Since 2011, Facebook has implemented facial recognition technology for their “Tag Suggest” function. This software allows Facebook users to see when they appear in a newly added photo. The software matches new photos with items in its database of tagged photos for each user, which allows the program to put a name to the face. Facebook has recently expressed its intention to expand the scope of the software to include profile photos.
The software is intended to facilitate transparency, according to Facebook’s chief privacy officer, Erin Egan. She says that the software’s ability to match photos to names provides users with the tools to discover when photos of them are uploaded to the web by another user. She makes it clear that any user who is opposed to this technology has the ability to opt out and to exclude their profile photos from the database. Her argument, however, has not convinced some skeptics. This software’s existence has raised red flags for several privacy organizations and government officials; and regulators in Europe have chosen not to allow this feature at all.
This software, while interesting and possibly helpful, makes some people uncomfortable. Many wonder what dangers might appear in the future as a result of facial recognition software. Some even fear cooperation between Facebook and other entities, though Facebook resoundingly denies such theories. To get the full story, click here.
Plans for securing government networks in order to protect against cybercrime and hacking is essential. The problem of cyber security is vital—and will only become more important with time—for courts. Information that is stored within a courtroom is sensitive; maintaining control over who has access to those materials is crucial. As legal and courtroom technology continues to advance, security of courtrooms’ networks will be one of the most important areas of development and one of the areas most vital to success.
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Police officers are prohibited from searching a phone during or after an arrest unless they have obtained a warrant. The time that elapses between seizure of a cell phone and the obtaining of the warrant provides enough of a window for a person to successfully remotely wipe the contents of the phone before the police are able to secure the necessary evidence. This creates a dilemma – how can police keep people from destroying possible evidence without violating the Fourth Amendment?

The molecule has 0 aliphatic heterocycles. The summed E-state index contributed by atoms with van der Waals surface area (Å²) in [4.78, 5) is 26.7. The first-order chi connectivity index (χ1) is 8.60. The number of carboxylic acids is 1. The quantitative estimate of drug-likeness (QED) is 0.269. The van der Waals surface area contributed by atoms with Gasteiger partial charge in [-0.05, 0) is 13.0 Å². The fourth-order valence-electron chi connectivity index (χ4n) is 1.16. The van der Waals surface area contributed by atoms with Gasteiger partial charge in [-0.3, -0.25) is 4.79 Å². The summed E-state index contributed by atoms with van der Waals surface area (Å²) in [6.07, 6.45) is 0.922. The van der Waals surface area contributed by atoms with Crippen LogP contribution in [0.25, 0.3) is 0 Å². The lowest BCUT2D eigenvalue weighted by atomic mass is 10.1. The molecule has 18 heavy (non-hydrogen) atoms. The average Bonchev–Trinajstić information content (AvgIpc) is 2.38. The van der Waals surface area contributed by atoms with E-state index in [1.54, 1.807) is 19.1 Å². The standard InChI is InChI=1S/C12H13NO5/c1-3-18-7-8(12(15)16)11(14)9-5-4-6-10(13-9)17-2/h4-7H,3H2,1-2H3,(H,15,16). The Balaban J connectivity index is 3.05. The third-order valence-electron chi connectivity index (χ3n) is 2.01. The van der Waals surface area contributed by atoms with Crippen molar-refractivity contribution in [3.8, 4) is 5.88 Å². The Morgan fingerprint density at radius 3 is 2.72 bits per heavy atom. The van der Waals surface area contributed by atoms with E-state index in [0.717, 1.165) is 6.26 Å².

Apparently, the only ‘technology’ required to protect the contents of the phone from being wiped is a simple roll of aluminum foil. When the police seize a phone, they simply have to wrap the phone in a few layers of aluminum foil and the chance of remote wiping of the phone will be almost completely eliminated. To learn more, http://gigaom.com/2013/08/28/how-tin-foil-could-prevent-warrantless-cell-phone-searches-while-preserving-evidence/.
During the Zimmerman murder trial today, remote testimony was being given via Skype with unexpected results. Scott Pleasants, a criminal justice professor at Seminole State College, was about two minutes into testimony when incoming call boxes started popping up on the screen. A loud “bing” noise accompanied each call and made it impossible to hear his testimony. Apparently Pleasant’s username was visible on the screen prompting the barrage of calls.
Pleasants tried to ignore the calls, but the judge ordered the lawyers to hang up the phone. Testimony eventually resumed via a cell phone conversation. To learn more go to www.huffingtonpost.